To get to the trailhead: Without cell-phone reception it’s a little tricky to find. Turn off Gold Lake Highway onto Packer Lake Road . Packer Lake Road is before you reach Sardine Lake Campground. Follow Packer Lake Road up the mountain past Packer Lake until the blacktop ends. Keep going on the dirt road for less then one minute until you see a small parking area and a trailhead on the left-hand side. Side-note: the dirt road is well maintained and flat. My minivan had no problems so I feel confident in saying that most cars can probably handle this section of unpaved road.
Grassy Lake: Full disclosure, when you’re looking at a trail map of Lakes Basin you will notice a few waterfall symbols near Lakes Basin Campground. These little squiggles on the map will excite the adventurers in you. However, the first waterfall is hard to see and the second waterfall isn’t particularly noteworthy. If you’re limited on time, you’re better off doing a different hike. Should you happen to be staying in Lakes Basin Campground this is a convenient trail and connects to other more spectacular scenic spots such as Long Lake. Trail Length: 3+ miles depending on your route
To get to the trailhead: Enter the Lake Basin Campground. Follow the signs through the campground and you will see a small parking area and a trailhead.
Bear Lakes and Round Lake Loop: A fantastic hike that takes you to numerous pristine lakes without too much effort. Bring a picnic, a swimsuit and a fishing pole and you can easily spend an entire day exploring the various lakes along the trail. After hiking this trail and realizing how relatively effortless it is to get to beautiful alpine lakes you will never want to do a grueling all-day trek to a crowded mountain lake again. Trail Length: Approx. 4 Miles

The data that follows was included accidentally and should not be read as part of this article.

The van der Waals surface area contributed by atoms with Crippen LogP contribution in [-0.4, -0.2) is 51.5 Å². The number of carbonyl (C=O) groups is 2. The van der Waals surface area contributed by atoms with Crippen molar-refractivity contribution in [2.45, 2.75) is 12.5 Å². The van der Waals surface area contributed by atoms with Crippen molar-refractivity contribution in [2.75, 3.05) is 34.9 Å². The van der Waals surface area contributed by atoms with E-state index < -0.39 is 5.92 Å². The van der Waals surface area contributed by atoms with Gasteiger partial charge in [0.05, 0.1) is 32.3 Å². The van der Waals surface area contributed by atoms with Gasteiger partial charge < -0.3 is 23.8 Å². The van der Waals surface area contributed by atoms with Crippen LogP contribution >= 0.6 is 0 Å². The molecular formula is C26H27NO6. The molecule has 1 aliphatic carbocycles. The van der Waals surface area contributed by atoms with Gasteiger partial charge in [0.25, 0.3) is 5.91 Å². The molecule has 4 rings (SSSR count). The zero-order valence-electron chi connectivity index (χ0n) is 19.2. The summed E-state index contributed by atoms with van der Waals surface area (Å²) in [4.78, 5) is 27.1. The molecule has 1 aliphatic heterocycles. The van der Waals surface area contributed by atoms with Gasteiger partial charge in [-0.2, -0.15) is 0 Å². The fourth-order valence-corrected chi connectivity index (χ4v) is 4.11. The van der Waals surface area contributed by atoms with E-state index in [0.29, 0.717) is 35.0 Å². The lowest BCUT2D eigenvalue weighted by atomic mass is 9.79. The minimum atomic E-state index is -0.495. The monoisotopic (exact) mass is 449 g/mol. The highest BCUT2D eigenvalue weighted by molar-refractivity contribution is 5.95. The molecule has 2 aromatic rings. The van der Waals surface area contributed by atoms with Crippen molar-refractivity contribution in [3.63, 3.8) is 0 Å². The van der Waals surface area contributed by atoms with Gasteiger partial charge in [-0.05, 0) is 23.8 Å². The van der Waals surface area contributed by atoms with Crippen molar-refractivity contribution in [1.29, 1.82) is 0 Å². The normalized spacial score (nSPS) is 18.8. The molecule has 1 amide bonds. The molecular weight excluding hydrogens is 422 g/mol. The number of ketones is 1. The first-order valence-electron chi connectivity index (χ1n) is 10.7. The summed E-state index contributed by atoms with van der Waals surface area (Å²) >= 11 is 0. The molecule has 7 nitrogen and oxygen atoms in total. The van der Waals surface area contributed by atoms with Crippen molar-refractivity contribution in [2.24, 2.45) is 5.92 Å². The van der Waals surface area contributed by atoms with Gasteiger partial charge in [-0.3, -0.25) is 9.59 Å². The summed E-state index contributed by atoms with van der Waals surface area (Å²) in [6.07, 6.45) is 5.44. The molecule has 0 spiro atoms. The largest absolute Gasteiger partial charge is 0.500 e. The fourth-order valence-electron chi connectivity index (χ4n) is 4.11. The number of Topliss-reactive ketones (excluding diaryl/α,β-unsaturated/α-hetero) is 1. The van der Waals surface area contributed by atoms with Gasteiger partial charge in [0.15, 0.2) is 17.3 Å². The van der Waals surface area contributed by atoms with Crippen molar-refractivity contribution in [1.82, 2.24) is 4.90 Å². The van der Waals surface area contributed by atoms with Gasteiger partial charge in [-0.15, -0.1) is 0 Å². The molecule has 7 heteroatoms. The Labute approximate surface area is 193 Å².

To get to the trailhead: You will see a sign for Round Lake and the Gold Lake Lodge. There is a decent sized dirt parking lot and a trailhead sign.
There are no shortage of places to canoe, kayak, or SUP in Lakes Basin. Below are a few of my favorite lakes.
Salmon Lake: One of my all-time favorite lakes to explore on an SUP. It’s a modest sized lake that lacks the grandeur of Sardine Lake, but it is protected from afternoon wind and has a smattering of little boulder strewn islands. Paddle to your own granite island and bask in the sun before continuing on across the lake.